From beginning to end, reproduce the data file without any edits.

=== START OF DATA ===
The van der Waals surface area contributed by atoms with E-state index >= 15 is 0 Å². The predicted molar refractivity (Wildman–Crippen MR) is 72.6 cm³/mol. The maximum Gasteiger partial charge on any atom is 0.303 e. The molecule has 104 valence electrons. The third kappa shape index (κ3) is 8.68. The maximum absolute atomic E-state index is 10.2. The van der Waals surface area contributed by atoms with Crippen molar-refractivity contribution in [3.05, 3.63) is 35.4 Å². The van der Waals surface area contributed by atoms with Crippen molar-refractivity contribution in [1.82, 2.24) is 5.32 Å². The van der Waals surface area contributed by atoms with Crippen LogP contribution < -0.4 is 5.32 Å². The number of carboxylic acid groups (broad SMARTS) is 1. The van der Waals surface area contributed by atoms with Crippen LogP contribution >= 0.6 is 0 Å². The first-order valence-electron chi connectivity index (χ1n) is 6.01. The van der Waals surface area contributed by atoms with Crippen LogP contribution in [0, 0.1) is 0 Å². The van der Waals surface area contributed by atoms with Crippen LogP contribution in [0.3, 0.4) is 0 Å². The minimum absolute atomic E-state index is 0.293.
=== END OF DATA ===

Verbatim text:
The van der Waals surface area contributed by atoms with E-state index >= 15 is 0 Å². The predicted molar refractivity (Wildman–Crippen MR) is 72.6 cm³/mol. The maximum Gasteiger partial charge on any atom is 0.303 e. The molecule has 104 valence electrons. The third kappa shape index (κ3) is 8.68. The maximum absolute atomic E-state index is 10.2. The van der Waals surface area contributed by atoms with Crippen molar-refractivity contribution in [3.05, 3.63) is 35.4 Å². The van der Waals surface area contributed by atoms with Crippen molar-refractivity contribution in [1.82, 2.24) is 5.32 Å². The van der Waals surface area contributed by atoms with Crippen LogP contribution < -0.4 is 5.32 Å². The number of carboxylic acid groups (broad SMARTS) is 1. The van der Waals surface area contributed by atoms with Crippen LogP contribution >= 0.6 is 0 Å². The first-order valence-electron chi connectivity index (χ1n) is 6.01. The van der Waals surface area contributed by atoms with Crippen LogP contribution in [0, 0.1) is 0 Å². The van der Waals surface area contributed by atoms with Crippen LogP contribution in [0.3, 0.4) is 0 Å². The minimum absolute atomic E-state index is 0.293.